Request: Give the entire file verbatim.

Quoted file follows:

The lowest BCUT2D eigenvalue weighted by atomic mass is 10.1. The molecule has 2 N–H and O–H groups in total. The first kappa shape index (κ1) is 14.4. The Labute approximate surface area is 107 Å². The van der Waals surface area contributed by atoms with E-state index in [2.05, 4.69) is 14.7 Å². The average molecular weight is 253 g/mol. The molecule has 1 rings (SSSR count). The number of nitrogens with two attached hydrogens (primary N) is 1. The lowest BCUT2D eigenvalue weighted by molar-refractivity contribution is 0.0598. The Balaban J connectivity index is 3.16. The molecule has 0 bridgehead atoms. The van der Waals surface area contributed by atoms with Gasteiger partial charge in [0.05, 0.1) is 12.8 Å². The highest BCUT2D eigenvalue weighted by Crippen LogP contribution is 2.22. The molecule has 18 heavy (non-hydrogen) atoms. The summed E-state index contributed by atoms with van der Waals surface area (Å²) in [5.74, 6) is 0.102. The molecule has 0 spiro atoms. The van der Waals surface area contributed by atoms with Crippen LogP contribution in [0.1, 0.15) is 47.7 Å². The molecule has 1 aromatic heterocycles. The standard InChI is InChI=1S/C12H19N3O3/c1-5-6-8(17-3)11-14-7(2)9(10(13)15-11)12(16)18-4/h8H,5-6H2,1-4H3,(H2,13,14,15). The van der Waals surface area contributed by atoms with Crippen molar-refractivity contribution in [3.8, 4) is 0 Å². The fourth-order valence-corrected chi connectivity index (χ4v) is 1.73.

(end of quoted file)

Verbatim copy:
The lowest BCUT2D eigenvalue weighted by atomic mass is 10.1. The molecule has 2 N–H and O–H groups in total. The first kappa shape index (κ1) is 14.4. The Labute approximate surface area is 107 Å². The van der Waals surface area contributed by atoms with E-state index in [2.05, 4.69) is 14.7 Å². The average molecular weight is 253 g/mol. The molecule has 1 rings (SSSR count). The number of nitrogens with two attached hydrogens (primary N) is 1. The lowest BCUT2D eigenvalue weighted by molar-refractivity contribution is 0.0598. The Balaban J connectivity index is 3.16. The molecule has 0 bridgehead atoms. The van der Waals surface area contributed by atoms with Gasteiger partial charge in [0.05, 0.1) is 12.8 Å². The highest BCUT2D eigenvalue weighted by Crippen LogP contribution is 2.22. The molecule has 18 heavy (non-hydrogen) atoms. The summed E-state index contributed by atoms with van der Waals surface area (Å²) in [5.74, 6) is 0.102. The molecule has 0 spiro atoms. The van der Waals surface area contributed by atoms with Crippen LogP contribution in [0.1, 0.15) is 47.7 Å². The molecule has 1 aromatic heterocycles. The standard InChI is InChI=1S/C12H19N3O3/c1-5-6-8(17-3)11-14-7(2)9(10(13)15-11)12(16)18-4/h8H,5-6H2,1-4H3,(H2,13,14,15). The van der Waals surface area contributed by atoms with Crippen molar-refractivity contribution in [3.8, 4) is 0 Å². The fourth-order valence-corrected chi connectivity index (χ4v) is 1.73.